You might think that a person ironing clothes at a naturist resort has a strange job. Maybe you can come up with something that, for you, is even weirder.
Let me tell you about something I learnt a few days ago.
For this we have to go back to the times of Henry the Eighth in good old England, around 1520 CE.
In those days people loved to eat, and eat well, especially in the courts of the royals. That food had to be prepared.
A fine tradition for meat-eating England in those days was roasting animals on a spit. You all know the contraptions; close to a fire and turning the spit before one side is black and the other is raw.
Back in those days there were no electric motors, so turning the spit was something done by hand. And who could do that better than children?
Yes, no one was scared of child labour in the swinging 1600s, so kids were recruited to work in the kitchen, turning the spit. The positive thing was that they were off the street, warm and near food. The negative thing was that ‘warm’ was taken to extremes because the spit was very close to a fire and so was the spit-turning child.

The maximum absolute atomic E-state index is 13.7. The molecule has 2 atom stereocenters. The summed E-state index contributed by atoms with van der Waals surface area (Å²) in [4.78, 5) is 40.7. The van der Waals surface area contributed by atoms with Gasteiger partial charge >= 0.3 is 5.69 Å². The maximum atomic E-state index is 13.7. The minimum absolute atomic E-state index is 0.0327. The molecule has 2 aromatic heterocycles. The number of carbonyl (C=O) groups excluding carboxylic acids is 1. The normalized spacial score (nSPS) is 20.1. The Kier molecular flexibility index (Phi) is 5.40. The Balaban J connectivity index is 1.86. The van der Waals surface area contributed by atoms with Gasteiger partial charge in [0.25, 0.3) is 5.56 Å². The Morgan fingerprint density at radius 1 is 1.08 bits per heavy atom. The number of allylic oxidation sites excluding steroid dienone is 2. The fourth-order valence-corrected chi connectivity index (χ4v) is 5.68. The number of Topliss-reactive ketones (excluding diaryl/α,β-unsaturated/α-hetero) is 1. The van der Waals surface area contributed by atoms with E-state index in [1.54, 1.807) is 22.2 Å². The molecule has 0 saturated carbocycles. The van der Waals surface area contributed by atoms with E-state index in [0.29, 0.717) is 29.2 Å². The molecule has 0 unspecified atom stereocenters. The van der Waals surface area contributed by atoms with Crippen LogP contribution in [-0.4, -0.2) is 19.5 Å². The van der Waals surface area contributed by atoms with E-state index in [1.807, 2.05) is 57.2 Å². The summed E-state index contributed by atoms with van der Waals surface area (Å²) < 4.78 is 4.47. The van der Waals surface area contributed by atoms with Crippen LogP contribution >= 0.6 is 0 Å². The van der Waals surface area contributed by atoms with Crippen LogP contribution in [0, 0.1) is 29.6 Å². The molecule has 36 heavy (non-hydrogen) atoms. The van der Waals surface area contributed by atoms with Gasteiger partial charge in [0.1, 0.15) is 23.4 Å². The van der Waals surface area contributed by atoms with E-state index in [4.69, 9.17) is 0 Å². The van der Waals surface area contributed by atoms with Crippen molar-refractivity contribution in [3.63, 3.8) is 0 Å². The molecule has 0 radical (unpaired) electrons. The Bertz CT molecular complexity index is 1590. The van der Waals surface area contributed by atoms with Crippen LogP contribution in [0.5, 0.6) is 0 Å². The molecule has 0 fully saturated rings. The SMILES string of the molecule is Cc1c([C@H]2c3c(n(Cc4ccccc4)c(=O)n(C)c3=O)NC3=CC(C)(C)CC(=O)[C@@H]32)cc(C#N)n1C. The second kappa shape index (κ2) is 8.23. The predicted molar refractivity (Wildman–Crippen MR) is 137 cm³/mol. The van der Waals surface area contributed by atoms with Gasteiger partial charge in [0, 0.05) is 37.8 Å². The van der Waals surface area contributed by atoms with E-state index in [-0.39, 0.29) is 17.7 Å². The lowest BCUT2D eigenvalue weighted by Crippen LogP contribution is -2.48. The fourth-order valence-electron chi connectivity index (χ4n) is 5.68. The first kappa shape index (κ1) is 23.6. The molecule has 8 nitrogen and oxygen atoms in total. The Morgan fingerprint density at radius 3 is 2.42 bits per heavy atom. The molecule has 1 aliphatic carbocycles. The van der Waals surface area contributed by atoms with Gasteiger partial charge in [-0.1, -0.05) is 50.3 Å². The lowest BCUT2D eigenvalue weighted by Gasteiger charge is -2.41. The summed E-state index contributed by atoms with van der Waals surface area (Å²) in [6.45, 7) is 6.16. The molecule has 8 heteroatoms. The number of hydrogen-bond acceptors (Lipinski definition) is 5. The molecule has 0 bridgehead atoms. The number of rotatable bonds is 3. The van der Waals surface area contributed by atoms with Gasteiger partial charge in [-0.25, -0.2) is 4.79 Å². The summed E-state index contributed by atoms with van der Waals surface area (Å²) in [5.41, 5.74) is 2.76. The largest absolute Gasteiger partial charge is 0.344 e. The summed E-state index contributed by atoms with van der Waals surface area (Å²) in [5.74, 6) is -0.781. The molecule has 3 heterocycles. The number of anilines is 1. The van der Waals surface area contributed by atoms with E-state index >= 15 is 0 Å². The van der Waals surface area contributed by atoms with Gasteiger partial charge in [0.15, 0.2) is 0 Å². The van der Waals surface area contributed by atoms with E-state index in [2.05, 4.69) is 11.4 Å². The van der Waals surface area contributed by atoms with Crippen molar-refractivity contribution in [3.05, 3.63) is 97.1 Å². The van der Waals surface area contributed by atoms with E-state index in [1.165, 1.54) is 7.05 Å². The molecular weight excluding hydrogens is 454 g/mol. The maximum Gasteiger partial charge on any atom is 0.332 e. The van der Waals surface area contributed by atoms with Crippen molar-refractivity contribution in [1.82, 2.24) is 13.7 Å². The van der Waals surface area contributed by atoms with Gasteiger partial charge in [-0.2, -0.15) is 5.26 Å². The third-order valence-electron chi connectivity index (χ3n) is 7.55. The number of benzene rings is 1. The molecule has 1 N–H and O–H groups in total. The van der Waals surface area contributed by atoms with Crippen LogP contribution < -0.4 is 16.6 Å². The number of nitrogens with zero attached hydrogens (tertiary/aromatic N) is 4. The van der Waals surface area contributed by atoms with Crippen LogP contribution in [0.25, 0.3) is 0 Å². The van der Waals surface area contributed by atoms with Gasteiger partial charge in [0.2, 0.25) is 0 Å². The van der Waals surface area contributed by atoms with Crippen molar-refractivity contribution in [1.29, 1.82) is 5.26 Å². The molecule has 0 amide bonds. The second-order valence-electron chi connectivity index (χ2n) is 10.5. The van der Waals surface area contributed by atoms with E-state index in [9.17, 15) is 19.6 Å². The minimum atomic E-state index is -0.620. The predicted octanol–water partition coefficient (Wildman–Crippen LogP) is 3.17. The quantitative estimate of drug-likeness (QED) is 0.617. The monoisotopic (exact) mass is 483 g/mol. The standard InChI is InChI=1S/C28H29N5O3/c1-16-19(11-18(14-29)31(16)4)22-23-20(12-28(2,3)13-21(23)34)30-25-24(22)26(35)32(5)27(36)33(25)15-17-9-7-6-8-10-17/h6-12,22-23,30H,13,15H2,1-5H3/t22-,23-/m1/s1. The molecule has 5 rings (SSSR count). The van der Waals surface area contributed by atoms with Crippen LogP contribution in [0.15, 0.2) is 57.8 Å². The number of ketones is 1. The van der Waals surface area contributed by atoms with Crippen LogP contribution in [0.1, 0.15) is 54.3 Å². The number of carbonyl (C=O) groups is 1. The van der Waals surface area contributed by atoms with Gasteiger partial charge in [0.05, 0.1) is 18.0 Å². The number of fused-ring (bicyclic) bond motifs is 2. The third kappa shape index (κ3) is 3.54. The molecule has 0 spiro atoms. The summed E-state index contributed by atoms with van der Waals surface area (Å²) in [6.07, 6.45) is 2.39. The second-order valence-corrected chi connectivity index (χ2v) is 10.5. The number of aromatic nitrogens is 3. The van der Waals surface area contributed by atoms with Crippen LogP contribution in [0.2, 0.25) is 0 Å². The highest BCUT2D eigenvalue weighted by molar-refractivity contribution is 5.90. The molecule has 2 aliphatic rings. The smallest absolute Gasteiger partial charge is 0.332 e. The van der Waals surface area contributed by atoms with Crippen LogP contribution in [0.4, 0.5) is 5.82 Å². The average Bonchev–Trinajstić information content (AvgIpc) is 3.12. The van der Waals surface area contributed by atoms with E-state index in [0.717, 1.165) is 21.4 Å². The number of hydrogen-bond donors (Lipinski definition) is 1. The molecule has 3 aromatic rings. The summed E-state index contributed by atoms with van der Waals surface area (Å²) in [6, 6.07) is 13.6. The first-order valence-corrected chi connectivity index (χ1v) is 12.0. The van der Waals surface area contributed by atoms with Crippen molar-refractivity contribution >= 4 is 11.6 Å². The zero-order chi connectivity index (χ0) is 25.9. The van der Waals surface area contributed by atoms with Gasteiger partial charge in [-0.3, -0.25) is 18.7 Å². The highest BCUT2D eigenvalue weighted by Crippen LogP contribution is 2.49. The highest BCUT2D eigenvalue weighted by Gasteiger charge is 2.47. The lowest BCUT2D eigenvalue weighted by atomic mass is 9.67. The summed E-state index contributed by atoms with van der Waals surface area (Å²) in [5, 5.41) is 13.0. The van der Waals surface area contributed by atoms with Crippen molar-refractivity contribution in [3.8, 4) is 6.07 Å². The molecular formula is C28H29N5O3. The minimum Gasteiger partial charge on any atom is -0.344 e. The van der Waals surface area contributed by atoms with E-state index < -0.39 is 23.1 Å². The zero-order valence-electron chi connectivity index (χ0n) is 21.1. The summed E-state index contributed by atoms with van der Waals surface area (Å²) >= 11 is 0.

Naked in the kitchen
Yes, very often the children would be naked in the kitchen for that very reason. If they wore something like a loin cloth, that was often too much already.
Maybe it is clear already that not every naked job is one to be envious of, because the spit was large, the chunks of meat on them too, so the work was very heavy. Also, because the meat slab was so huge, the roasting took upto 3 or even 4 hours to get done well. Imagine standing near a blazing fire for that long, constantly rotating a spit. As a child.
Nope, not a healthy thing.
Adding clothing to the mix
At one point this practice came to an end. No, the children weren’t relieved of this job; they did well. The problem was that, at some moment, someone from the court entered a kitchen and saw a naked child.
Being the good royal, this was reported to Henry 8, who then decreed that funds should be made available to clothe those children. Which made their situation even worse…
This turnspit practice is referenced in several works:
The boy was taken into the King’s kitchen and made a turnspit. – “A Child’s History of England” by Charles Dickens
You’re nothing but a turnspit. – “Misalliance” by George Bernard Shaw